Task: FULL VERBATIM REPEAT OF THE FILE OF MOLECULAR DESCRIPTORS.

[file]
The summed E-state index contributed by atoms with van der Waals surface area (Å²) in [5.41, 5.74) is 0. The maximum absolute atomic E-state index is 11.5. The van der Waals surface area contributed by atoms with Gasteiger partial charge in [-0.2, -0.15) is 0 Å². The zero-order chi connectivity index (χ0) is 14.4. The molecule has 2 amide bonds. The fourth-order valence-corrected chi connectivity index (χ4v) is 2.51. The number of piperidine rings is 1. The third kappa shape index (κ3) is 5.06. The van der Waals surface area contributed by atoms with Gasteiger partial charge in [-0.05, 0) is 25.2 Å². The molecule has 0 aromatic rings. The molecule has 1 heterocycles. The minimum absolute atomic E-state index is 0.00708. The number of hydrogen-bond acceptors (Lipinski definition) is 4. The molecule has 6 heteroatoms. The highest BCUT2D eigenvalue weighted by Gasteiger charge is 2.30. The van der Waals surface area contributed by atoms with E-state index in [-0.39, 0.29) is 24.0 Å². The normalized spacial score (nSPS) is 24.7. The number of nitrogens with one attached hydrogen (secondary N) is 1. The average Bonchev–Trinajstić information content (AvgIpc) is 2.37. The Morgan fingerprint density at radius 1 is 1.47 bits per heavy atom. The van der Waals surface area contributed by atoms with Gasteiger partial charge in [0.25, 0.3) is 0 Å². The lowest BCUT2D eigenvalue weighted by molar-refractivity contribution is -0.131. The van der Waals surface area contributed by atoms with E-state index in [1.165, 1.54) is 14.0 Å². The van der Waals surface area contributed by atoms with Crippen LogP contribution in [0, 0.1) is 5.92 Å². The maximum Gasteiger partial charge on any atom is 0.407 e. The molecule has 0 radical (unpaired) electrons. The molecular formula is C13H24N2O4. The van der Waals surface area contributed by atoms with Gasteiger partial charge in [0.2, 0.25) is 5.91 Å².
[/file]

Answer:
The summed E-state index contributed by atoms with van der Waals surface area (Å²) in [5.41, 5.74) is 0. The maximum absolute atomic E-state index is 11.5. The van der Waals surface area contributed by atoms with Gasteiger partial charge in [-0.2, -0.15) is 0 Å². The zero-order chi connectivity index (χ0) is 14.4. The molecule has 2 amide bonds. The fourth-order valence-corrected chi connectivity index (χ4v) is 2.51. The number of piperidine rings is 1. The third kappa shape index (κ3) is 5.06. The van der Waals surface area contributed by atoms with Gasteiger partial charge in [-0.05, 0) is 25.2 Å². The molecule has 0 aromatic rings. The molecule has 1 heterocycles. The minimum absolute atomic E-state index is 0.00708. The number of hydrogen-bond acceptors (Lipinski definition) is 4. The molecule has 6 heteroatoms. The highest BCUT2D eigenvalue weighted by Gasteiger charge is 2.30. The van der Waals surface area contributed by atoms with E-state index in [-0.39, 0.29) is 24.0 Å². The normalized spacial score (nSPS) is 24.7. The number of nitrogens with one attached hydrogen (secondary N) is 1. The average Bonchev–Trinajstić information content (AvgIpc) is 2.37. The Morgan fingerprint density at radius 1 is 1.47 bits per heavy atom. The van der Waals surface area contributed by atoms with Gasteiger partial charge in [0.25, 0.3) is 0 Å². The lowest BCUT2D eigenvalue weighted by molar-refractivity contribution is -0.131. The van der Waals surface area contributed by atoms with E-state index in [1.165, 1.54) is 14.0 Å². The van der Waals surface area contributed by atoms with Crippen LogP contribution in [0, 0.1) is 5.92 Å². The maximum Gasteiger partial charge on any atom is 0.407 e. The molecule has 0 radical (unpaired) electrons. The molecular formula is C13H24N2O4. The van der Waals surface area contributed by atoms with Gasteiger partial charge in [0.2, 0.25) is 5.91 Å².